A love of industrial aesthetic and the need for space inspired Rosie and Stuart Treasurer to reimagine an unloved bungalow.
At a glance:
Who Stuart and Rosie Treasurer
Bedrooms 5 Bathrooms 5
Plot cost £337.500
Build budget £120,000
Architect Stephen Bromilow (0151 625 0942; bromilowarcitects.co.uk)
When he was young, Stuart Treasurer remembers being obsessed with wanting to live in a converted factory or a warehouse. ‘In the eighties, the coolest thing in the world were those big, open Manhattan loft apartments, with hooks and cranes and concrete floors,’ he says.
Stuart’s desire to live in an industrial space might go back a long way, but five years ago, the reality was a bit different: he and wife Rosie, who have children Mollie, 11, and Ben, 9, owned a sixties dormer bungalow on the Wirral in Merseyside. ‘It was a bit unloved, but was crying out for something to be done with it,’ says Stuart. ‘We knew we would eventually extend it.’
At first the couple’s plans were to extend the dormers and increase the floorplan of the ground floor, but as Rosie says, ‘It was always going to look like an extended dormer bungalow that hadn’t been done well. We took a step back and decided we needed to do the build properly.’
They hired local architect Stephen Bromilow of Bromilow Architects and came up with a more radical plan to rip out the first floor and add a new, boxed version that would appear to cantilever out towards the roadside. Kevin McCloud called it a ‘wooden wonder box’ on the TV show, and that’s as good a description as any. Its square form and flat roof gave the couple the modern look they wanted, but it was also highly efficient, offering maximum volume with minimal cost while retaining the same ridge height as the existing house. The ‘floating’ first floor is not actually a cantilever, but a budget-friendly alternative, with slim steel supports tucked next to the perimeter wall.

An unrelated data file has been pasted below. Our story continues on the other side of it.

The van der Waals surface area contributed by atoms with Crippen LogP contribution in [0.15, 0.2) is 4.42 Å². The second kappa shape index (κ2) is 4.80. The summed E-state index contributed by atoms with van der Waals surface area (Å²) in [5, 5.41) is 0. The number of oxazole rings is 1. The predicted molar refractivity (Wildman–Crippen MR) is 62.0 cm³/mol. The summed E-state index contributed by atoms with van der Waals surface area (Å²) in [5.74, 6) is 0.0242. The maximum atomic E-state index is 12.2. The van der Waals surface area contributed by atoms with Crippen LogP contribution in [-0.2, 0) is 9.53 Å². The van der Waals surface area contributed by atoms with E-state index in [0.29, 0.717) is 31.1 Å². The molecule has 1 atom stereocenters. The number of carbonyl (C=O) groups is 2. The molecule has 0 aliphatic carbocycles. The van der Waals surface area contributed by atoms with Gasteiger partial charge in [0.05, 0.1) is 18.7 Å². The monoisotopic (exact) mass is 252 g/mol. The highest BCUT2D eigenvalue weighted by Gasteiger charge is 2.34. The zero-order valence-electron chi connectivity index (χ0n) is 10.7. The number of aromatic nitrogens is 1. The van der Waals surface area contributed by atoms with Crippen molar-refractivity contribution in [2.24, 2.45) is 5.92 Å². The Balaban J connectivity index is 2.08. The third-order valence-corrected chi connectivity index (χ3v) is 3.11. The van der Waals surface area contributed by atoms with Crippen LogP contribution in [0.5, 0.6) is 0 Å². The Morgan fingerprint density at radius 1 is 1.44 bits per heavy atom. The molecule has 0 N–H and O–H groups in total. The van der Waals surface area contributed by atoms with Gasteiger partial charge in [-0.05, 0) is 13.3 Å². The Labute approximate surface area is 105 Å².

Rosie and Stuart, on their small budget, had an unorthodox approach to doing the job properly. They wanted their build team to complete only the very basics before they moved back in and finished it off themselves – including insulation, external cladding and all the internal work – regardless of extra time it might take. They found a builder, Graeme Mealor, who was sympathetic to their ethos, and work began.
Despite the modernity of the house’s design, the planning process went smoothly, with no local objections. Stuart and Rosie had gone out of their way to let their neighbours know exactly what would be happening, but there were some rumblings of discontent as the build progressed. The couple realised that it wasn’t the design that was an issue for the families nearby, but that the scruffiness and inconvenience of the building site, as it was so visible and close to the road.
To resolve this, they accelerated their plans to finish the exterior, so that neighbours would be looking at finished cladding and render rather than bare concrete. ‘Our initial approach was to get the contractor to build a watertight shell, and that was it. We were going to do everything else ourselves to save costs, even if it took two, three, four years.’ says Stuart. ‘We were okay with it looking like a building site. We had spent so much time worrying about what the neighbours would think about the finishing details when some of them just wanted us to get the skips off the road.’